A different take on bridal registry
The bridal registry has helped set up plenty of households over the years. In the early days, many people came straight from their parents’ homes when they got married, so they needed towels, bed sheets, toasters, silverware and everything to set up a household. Because many of us are getting married at an older age, that’s not always the case. We’ve been in the workforce and already decorated our homes. For other couples, this is the second, third or fourth (consider therapy) time around or more. So, what do you register for, if anything? Here are some ideas to make sure people really get what they want and what they need.
The All-Expense Paid Honeymoon
They don’t have one already and you know it’s the right color. Best of all, you don’t have to leave the comfort of your home to help get it. Couples can register their honeymoon because they already have pots and pans and three toasters.
It’s done through a bank and the travel agency. Registry information denotes where a check should be sent. Many times, a pre-addressed and stamped envelope is included. The bride keeps a running tally of how much is given, who gave and the money is protected. If it comes up short, “something” applied to your trip is better than nothing, but most of the time there is money left over.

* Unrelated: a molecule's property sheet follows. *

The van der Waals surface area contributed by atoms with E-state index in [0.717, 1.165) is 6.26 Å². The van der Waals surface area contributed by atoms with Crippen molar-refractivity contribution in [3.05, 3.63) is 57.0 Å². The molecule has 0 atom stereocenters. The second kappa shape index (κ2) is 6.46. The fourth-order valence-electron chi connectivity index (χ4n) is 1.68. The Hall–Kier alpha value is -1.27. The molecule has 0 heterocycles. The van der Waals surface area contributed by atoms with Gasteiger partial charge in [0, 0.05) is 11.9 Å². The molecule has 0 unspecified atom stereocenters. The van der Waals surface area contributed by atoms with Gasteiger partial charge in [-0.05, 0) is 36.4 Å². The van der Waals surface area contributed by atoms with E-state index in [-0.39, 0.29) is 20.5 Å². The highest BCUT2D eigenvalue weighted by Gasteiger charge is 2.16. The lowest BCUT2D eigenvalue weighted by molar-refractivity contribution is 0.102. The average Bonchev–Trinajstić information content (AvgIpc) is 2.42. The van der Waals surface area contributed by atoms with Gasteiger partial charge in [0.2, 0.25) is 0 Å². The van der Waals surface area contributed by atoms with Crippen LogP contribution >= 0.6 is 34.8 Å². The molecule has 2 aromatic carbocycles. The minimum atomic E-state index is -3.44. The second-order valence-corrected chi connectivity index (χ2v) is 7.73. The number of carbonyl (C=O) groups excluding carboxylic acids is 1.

Thank you cards can be in the form of a picture of you two at your honeymoon destination.
I’ll Drink to That
Do you love wine? Always wanted a wine cellar? Here’s a way to build it quickly: have a “build the wine cellar” event or registry. I actually did this for one of our couple’s showers, but it is also a good idea for a registry. It was neat to see how many people researched the wine they bought. Since it was a gift, people made a point of bringing a really special bottle of wine. Of course, a few of my friends showed up with Ripple, Mad Dog 20/20 and Boone’s Farm. I made sure that’s what they were served at the reception.
Love is Kind
I have several friends who are successful and don’t need a thing. Despite their success, most wedding guests want to celebrate their union by giving gifts. Instead of a bridal registry, they had guests send donations to a center for women and children fleeing domestic violence. Another couple had people send donations in the name of cancer research, since the bride’s mother had passed away from the disease a few months before the wedding. Even when you say, “no gifts please,” many people want to do something. Why not make it benefit someone else in need? After all, love is kind and giving.
A House is not a Home
A house is not a home until you have bought it. Otherwise, it’s a real emotional let down to decorate a house just the way you want it, only to watch your landlord put a “For Sale” sign in the yard and you have to move. The problem is, not everyone can afford a house. One couple I know went to a store for the bridal registry and didn’t really need many of the items available. The bride asked the groom, “What else do we need?” He said, “Nothing. What we really need is a house.” They left the store and registered for their down payment. They received about $50,000. On their first anniversary, they held an open house and treated their guests to a party as a way to say, “Thank you. No gifts please.”